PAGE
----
The church will have to manage the situation in the midst of a long decline in its ranks. According to Gallup, Catholic Church attendance has fallen from 45 percent in 20052008 to 39 percent in 2014-2017. In 1955, attendance was 75 percent, it said.
Kerr said some of the faithful remain “understandably angry” about clergy sexual abuse.
“Others have told us that Bishop [Alfred] Schlert’s policy of immediate removal of accused priests, immediate notification of law enforcement and transparency in cooperation with law enforcement is reassuring to them, and gives them hope that the church is taking appropriate action to eliminate abuse and keep children safe,” Kerr said.
Schlert reaffirmed his personal commitment in a statement last week.
If the scope of the grand jury report shocked the faithful, the investigation ordered by William McSwain, U.S. attorney for the Eastern District of Pennsylvania, could be even worse. McSwain in October asked all of the nation’s bishops to preserve personnel records and any documentation relating to sexual abuse. Legal experts said if federal prosecutors can show church leaders systematically covered up for child molesters in the last five years, the dioceses could be charged under the Racketeer Influenced and Corrupt Organizations Act, the law used to bring down the Mafia.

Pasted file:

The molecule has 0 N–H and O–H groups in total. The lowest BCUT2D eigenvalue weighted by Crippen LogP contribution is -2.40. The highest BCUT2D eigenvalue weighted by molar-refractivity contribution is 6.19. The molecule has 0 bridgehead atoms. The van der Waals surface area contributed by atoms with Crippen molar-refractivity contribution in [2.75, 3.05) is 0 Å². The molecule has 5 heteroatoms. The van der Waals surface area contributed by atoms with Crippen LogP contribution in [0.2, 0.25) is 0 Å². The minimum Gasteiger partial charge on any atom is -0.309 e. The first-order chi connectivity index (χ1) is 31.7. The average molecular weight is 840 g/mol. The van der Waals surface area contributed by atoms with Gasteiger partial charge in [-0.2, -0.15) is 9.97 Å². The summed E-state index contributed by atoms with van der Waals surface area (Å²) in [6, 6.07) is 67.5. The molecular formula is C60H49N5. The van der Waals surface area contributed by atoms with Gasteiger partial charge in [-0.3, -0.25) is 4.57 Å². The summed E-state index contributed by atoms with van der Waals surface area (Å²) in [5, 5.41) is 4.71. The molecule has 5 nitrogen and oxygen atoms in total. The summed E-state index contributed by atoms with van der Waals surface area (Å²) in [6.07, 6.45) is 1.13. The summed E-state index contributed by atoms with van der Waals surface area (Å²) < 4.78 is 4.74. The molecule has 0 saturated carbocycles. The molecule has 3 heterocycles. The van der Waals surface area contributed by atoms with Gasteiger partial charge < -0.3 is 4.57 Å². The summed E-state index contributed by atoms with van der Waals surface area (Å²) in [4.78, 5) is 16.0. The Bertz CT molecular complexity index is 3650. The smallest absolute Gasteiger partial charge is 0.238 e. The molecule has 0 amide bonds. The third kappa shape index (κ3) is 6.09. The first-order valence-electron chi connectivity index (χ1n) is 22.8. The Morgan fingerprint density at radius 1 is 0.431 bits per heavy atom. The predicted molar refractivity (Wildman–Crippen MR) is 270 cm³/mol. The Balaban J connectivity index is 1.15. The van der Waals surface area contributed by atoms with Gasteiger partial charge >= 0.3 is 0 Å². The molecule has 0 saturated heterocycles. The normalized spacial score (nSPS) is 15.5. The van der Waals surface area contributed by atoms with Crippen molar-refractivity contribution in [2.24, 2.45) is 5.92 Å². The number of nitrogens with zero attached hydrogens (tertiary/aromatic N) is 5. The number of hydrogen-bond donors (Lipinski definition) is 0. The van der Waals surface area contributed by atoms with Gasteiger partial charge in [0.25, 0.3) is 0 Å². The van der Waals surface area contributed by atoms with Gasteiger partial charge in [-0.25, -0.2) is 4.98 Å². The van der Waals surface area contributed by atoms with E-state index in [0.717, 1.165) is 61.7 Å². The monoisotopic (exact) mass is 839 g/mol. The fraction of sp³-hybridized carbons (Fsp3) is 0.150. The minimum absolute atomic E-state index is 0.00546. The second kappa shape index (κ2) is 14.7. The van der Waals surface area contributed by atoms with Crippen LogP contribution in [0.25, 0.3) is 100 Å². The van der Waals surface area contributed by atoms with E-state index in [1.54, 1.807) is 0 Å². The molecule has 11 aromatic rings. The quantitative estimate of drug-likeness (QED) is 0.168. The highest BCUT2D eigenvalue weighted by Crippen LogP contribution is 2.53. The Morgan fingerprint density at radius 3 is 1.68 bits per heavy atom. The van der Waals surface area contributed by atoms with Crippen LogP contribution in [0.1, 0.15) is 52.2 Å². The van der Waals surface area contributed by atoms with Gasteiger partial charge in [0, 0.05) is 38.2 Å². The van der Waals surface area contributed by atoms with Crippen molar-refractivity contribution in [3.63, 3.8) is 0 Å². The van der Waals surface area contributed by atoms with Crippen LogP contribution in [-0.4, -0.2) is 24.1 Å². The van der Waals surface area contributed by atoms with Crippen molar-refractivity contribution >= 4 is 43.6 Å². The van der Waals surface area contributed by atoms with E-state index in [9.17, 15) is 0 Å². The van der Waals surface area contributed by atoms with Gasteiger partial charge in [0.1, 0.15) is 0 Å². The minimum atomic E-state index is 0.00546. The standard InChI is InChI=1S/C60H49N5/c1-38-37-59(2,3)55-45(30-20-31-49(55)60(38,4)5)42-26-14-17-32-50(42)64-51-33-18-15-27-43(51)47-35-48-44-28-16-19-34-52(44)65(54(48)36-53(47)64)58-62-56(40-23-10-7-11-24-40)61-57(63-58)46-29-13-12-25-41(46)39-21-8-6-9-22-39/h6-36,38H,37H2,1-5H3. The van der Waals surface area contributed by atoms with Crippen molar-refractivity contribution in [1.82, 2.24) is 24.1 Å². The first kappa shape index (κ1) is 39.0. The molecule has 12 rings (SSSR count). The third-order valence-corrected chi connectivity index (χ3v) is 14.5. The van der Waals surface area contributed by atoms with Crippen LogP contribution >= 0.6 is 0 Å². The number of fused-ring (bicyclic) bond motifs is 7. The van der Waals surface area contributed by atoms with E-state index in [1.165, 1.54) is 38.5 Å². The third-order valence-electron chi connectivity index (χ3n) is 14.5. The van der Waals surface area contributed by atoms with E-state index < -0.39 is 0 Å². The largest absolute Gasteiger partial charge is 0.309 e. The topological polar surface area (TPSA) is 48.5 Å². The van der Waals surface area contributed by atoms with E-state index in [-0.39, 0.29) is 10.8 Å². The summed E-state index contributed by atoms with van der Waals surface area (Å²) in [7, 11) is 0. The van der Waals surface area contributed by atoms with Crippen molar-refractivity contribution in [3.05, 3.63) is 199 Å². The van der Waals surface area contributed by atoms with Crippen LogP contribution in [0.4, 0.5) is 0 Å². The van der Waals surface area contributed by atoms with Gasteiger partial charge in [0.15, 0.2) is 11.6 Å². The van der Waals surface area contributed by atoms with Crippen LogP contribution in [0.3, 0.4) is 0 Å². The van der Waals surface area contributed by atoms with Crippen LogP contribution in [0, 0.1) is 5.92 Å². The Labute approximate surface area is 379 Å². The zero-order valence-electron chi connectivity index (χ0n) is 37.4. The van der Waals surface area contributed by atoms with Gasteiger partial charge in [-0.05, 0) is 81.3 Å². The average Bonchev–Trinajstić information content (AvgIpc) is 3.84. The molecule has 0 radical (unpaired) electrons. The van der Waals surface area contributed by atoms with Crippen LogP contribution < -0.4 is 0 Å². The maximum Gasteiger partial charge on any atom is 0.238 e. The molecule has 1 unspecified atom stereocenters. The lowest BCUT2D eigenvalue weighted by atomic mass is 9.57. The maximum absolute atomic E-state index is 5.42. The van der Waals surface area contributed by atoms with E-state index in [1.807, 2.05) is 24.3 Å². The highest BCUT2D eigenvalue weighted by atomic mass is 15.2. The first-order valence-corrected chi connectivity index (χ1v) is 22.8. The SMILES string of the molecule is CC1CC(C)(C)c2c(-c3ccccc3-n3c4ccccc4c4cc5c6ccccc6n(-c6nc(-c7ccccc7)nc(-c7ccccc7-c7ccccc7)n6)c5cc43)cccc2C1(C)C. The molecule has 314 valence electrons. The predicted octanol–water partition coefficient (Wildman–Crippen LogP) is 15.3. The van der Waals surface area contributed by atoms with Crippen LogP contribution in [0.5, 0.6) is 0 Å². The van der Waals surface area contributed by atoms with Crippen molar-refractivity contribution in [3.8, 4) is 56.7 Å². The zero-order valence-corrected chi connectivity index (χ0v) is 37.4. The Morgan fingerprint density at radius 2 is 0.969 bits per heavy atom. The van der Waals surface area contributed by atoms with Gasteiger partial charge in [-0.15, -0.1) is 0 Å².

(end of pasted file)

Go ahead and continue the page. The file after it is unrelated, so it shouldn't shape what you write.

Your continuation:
Survivors of priest sex abuse who were interviewed for the Pennsylvania grand jury investigation say they have been contacted in recent weeks by the FBI.
“It seemed that they want materials from anywhere at any time, no matter how old,” said David Cerulli, who was molested by a priest in Allentown in the 1960s.
Diana Vojtasek, a Reading area woman who alleged she was forced into a sexual relationship with former priest James Gaffney, said she reported to the FBI another woman who had recently come forward about her alleged abuse to her.
“They’re swimming in information,” Vojtasek said of the FBI.
According to the report, Gaffney was interviewed twice before the grand jury and admitted having sexual contact with at least one minor. He told the grand jurors that it was possible he had sex with other girls, but couldn’t remember, the report said. Authorities learned of the allegations long after the statute of limitations had expired, so Gaffney has not been charged.
Investigators have seen a “surge of new survivors” come forward across the country following the release of the Pennsylvania report, said Zach Hiner, executive director of the Survivors Network of those Abused by Priests. The organization has been working closely with the FBI, he said.
“Several of our leaders have been contacted by U.S. attorneys and in some cases, like in Washington D.C., have worked together to set up hotlines and survivor support resources to not only encourage people to come forward but to provide them with help and information when they do,” he said.